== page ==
Thanks again :)

    [​IMG]
     
  7. Resqueline

    Resqueline

    2,848
    2
    Jul 31, 2009
    With interest, time & patience follows experience. :)

    Wery well, the bridge seems ok then. The transformer is obviously not connected.
    Measurements between the the center pins, and between the outer pins are not of vital importance since they represent two diodes in series, and they are covered separately by the other four measurements.

    Now, I suspect there is a battery involved here, connected to the black & red wires at the top of the picture. I guess it could have been connected backwards, and this has made current pass through the power transistor above point A - via the burnt track - through the diode and into ground via bridge pin 4.
    It is the components connected to this track that might have been damaged.

    I guess bridge pin 1 supplies a charging circuit for the battery.
    What are the labels on the power transistors, and where is the LM2673?
    The LM340 delivers regulated 5V to the digital circuits and would be protected against reverse polarity damage by the power resistor.

    To get better pictures you could try to get the illumination at an angle and the camera square to the pcb. Try to find the closeup mode (flower symbol) and use no flash. If no closeup mode is available then it's better to use a long enough distance so that the focus will be in range. Both sides of the power area would be of interest.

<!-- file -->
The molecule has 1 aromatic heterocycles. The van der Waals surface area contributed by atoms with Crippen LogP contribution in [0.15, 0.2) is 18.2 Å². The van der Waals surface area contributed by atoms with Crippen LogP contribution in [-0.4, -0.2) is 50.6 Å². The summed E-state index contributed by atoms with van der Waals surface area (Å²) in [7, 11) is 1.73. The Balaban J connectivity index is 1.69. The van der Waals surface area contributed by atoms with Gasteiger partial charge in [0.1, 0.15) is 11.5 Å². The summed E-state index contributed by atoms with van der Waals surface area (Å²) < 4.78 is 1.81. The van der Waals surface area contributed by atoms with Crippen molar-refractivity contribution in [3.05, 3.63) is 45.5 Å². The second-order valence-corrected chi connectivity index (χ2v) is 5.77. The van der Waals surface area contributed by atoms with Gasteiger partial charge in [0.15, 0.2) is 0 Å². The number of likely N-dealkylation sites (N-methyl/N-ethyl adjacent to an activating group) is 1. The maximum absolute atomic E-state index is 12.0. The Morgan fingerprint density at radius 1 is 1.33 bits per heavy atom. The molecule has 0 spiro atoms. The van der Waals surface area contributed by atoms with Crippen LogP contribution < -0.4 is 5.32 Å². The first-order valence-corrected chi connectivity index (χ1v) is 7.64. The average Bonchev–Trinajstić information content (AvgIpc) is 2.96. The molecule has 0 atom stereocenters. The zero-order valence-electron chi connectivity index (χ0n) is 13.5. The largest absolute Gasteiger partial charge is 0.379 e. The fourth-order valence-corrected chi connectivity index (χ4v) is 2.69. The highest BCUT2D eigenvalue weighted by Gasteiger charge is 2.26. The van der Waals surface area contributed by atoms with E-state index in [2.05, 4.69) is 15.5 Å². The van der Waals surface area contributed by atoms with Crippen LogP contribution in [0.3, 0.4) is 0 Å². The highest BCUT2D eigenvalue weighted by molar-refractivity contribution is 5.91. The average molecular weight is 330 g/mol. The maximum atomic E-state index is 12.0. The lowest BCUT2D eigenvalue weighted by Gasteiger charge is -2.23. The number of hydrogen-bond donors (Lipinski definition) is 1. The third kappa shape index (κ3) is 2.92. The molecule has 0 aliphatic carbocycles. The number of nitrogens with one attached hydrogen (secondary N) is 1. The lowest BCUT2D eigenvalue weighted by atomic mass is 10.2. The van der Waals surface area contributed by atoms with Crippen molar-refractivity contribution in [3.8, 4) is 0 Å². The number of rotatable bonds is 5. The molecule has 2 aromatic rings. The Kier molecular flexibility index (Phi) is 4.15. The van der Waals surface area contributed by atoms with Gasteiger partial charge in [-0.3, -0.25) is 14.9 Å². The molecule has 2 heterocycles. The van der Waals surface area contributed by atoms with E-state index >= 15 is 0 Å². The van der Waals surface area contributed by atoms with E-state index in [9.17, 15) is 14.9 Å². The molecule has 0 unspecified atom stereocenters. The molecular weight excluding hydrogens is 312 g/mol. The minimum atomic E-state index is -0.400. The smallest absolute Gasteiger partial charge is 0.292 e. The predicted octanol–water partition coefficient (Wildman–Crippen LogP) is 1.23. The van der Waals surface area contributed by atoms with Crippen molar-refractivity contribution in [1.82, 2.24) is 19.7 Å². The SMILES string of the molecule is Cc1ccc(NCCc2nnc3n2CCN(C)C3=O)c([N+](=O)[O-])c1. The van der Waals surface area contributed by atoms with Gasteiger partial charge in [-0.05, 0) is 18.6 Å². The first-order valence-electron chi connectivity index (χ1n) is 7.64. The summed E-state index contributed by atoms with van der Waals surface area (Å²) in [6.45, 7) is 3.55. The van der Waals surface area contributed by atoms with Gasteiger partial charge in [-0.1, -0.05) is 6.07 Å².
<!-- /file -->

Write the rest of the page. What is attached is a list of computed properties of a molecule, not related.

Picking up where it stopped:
8. mypcbis$crewed

    mypcbis$crewed

    58
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    Nov 29, 2009
    Very well said :)

    Thank you for the explanation of the bridge pin out, it seemed logical to me that that should be the case, but I wasn't sure on how to interpret some of the readings.

    Yes, there is a battery backup involved, however, it has been connected to the panel for some time while the panel has been in operation without incident. I will post the background of this device and how it came to be damaged in the next post, as this post will be lengthy with photos and I think the background info will only serve as humor for you!

    Back side of board with description of chips
    [​IMG]

    closeup of backside
    [​IMG]

    Front side of board around power regulator ic LM2673, LM340 is above coil.
    [​IMG]
     
  9. mypcbis$crewed

    mypcbis$crewed

    58
    0
    Nov 29, 2009